How to Run a Youth Softball Practice

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Fast-pitch softball is a difficult sport to teach. The skills required can take years to master. From intermediate levels on up, this is a tactical sport that puts a premium on precise execution and split-second responses. Well-drilled teams can beat more athletic teams again and again. What you accomplish on the practice field is critical to individual and team success.

Create a Season Game Plan

Select a variety of drills to use during the season. Map out your practice frequency. Teach your assistant coaches and volunteers these drills so everybody works off the same page. "Preparation produces successful results when it comes to the coaching staff," Shannon Murray, assistant coach at Lake Forest College, wrote on the Fastpitch TV website. "Before the season starts, design and come to an understanding of a team management system (for warm-ups, how drills are run, expectations of the players and parents, etc.) so that everyone understands how the team is run."

Script Practices

Create a plan for each practice. Start and end on time. Show players and parents that you are highly organized. Break each session into 15- to 20-minute chunks, stressing fielding and hitting fundamentals. Start with the most basic drills and gradually mix in more involved exercises. Create enough variety to prevent monotony while providing some continuity to maintain order. Finish each practice with team activities such as situational defense, base-running and hitting.

Start with Dynamic Stretching

Open each practice with a slow team jog to get the blood pumping. Then spend 10 to 15 minutes doing a variety of dynamic exercises. Possibilities include high knee pulls, forward skips with arm swings, shuffling side lunges, swinging side skips, forward lunges with a twist, walking quad stretches, high kicks, skip kicks and walking arm circles. This prepares the players to go hard in practice.

Work on Throwing, Catching

Stress proper throwing mechanics and solid receiving fundamentals. Do not use playing catch as a mere warm-up exercise. Teach players to shift from their receiving position to throwing position with good footwork. Stretch the throwing distances as they improve. Use the chain throwing drill to emphasize catching the ball in a good position to turn and throw. You can never practice throwing and catching enough.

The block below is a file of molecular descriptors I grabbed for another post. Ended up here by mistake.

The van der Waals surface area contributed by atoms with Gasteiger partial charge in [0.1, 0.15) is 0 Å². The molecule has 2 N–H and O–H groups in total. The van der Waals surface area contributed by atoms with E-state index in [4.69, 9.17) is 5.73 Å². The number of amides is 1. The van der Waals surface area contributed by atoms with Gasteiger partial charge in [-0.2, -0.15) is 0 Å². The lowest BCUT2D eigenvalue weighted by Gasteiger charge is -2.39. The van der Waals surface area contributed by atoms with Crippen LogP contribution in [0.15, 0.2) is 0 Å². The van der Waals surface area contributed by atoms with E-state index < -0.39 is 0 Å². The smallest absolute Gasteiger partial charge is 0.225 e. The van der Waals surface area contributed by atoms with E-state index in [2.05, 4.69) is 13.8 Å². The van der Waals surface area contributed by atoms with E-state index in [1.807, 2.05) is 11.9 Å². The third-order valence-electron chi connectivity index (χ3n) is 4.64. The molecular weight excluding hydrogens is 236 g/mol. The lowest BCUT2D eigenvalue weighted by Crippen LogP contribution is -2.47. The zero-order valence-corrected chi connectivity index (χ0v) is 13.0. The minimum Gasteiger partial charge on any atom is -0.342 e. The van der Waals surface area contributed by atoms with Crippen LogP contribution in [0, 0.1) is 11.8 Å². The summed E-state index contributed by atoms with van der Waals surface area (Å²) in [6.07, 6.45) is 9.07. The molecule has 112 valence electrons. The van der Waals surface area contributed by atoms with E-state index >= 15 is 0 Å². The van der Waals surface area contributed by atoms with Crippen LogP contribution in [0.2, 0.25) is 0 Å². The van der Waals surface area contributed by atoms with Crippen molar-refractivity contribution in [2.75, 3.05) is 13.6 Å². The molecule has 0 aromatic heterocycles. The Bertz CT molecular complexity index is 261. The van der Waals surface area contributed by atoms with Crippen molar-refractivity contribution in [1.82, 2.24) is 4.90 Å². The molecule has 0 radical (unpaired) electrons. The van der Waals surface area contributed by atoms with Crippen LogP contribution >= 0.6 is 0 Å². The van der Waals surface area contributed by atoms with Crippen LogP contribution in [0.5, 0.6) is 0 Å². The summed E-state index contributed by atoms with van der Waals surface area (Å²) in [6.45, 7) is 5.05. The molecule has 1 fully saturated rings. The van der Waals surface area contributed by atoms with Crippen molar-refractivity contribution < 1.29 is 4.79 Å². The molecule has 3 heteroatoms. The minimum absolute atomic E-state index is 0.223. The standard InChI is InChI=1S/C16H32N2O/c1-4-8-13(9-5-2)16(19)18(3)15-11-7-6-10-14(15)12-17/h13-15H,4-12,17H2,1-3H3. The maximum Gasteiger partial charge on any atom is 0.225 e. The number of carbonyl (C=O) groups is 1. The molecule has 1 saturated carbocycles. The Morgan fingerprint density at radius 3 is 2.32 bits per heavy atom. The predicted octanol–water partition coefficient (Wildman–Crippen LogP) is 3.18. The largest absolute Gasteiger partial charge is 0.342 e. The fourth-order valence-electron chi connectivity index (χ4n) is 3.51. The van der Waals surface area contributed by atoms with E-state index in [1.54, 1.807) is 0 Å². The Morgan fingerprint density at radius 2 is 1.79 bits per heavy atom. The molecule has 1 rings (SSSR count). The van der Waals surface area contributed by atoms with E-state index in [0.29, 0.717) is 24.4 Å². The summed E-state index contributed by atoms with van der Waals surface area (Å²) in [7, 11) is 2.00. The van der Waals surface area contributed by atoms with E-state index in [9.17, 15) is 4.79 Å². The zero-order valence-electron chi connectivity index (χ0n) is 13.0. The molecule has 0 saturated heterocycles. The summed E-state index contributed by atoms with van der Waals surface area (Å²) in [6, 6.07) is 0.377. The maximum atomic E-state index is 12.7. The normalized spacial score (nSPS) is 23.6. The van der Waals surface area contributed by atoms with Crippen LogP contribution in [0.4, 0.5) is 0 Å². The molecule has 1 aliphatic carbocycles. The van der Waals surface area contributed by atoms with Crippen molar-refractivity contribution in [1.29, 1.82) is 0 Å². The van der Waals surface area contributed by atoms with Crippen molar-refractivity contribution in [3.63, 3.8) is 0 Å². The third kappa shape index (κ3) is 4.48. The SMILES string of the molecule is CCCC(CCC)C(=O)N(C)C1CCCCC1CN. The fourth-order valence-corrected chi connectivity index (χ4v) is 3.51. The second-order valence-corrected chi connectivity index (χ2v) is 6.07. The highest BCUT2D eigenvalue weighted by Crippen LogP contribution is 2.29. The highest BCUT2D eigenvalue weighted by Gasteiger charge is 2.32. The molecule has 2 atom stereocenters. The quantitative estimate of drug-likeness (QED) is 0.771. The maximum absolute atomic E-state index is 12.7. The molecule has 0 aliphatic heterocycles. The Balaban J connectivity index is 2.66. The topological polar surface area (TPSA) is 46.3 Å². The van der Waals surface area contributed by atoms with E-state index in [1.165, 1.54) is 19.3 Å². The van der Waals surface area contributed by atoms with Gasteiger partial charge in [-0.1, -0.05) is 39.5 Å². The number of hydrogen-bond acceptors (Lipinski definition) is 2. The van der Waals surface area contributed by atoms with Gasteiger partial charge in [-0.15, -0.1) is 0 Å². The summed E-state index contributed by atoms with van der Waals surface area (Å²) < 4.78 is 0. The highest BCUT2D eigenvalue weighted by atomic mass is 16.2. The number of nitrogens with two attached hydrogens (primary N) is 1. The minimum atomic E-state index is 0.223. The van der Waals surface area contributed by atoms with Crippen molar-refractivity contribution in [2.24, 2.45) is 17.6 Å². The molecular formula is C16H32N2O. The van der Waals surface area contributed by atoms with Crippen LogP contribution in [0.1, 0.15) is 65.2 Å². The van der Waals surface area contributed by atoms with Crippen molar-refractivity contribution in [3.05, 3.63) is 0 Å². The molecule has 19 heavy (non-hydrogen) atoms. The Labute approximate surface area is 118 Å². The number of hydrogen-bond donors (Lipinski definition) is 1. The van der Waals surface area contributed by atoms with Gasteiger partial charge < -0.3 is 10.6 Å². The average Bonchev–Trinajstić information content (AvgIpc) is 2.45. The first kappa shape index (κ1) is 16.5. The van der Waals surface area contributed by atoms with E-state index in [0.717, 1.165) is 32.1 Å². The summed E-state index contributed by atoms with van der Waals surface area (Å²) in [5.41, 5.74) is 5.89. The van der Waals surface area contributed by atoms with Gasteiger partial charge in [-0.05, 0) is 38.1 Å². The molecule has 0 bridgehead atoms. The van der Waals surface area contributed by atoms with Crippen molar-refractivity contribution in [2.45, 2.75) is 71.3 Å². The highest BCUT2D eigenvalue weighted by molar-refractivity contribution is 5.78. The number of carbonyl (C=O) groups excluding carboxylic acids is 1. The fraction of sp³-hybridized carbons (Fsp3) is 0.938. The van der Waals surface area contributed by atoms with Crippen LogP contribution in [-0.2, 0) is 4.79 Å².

Break Drills Into Stations

Keep your players busy. Do not allow much standing around. In hitting drills, for instance, break the team into thirds. Perhaps work one group on bunting, another on swing mechanics and the third group on hitting simulated pitching. There are dozens of simple hitting drills to choose from. Move players from station to station every 5 to 7 minutes. Do the same with fielding drills, splitting infielders and outfielders for individual work. Turn drills into games to make them fun.

Finish With Game Situations

Teach the mental side of the game at each practice. Use drills that stress situational reaction and execution. "We’ve all seen that part of fielding a ball -- an accurate throw -- destroy not only the play, but in some cases your entire season," long-time collegiate and professional coach Cindy Bristow wrote on her Softball Excellence website. "So it’s important to set up defensive situations in practice that give our players opportunities to practice fielding and throwing as well as concentration and focus."

Instill Discipline, Build Tempo

Teach players to pay attention, practice well and remain responsible to the group. Speak clearly and firmly to the group but don't yell. Insist on hustle. "Your team could be a first-year 10U team that just learned how to catch the ball in the outfield the day before your tournament. Just because you and your team know that, doesn’t mean other teams need to know that. Giving a presence of hustle shows that your athletes are disciplined enough to know they need to run on and off the field," Keri Casas, an instructor at All American Softball, wrote on the Coaching a Female Athlete blog.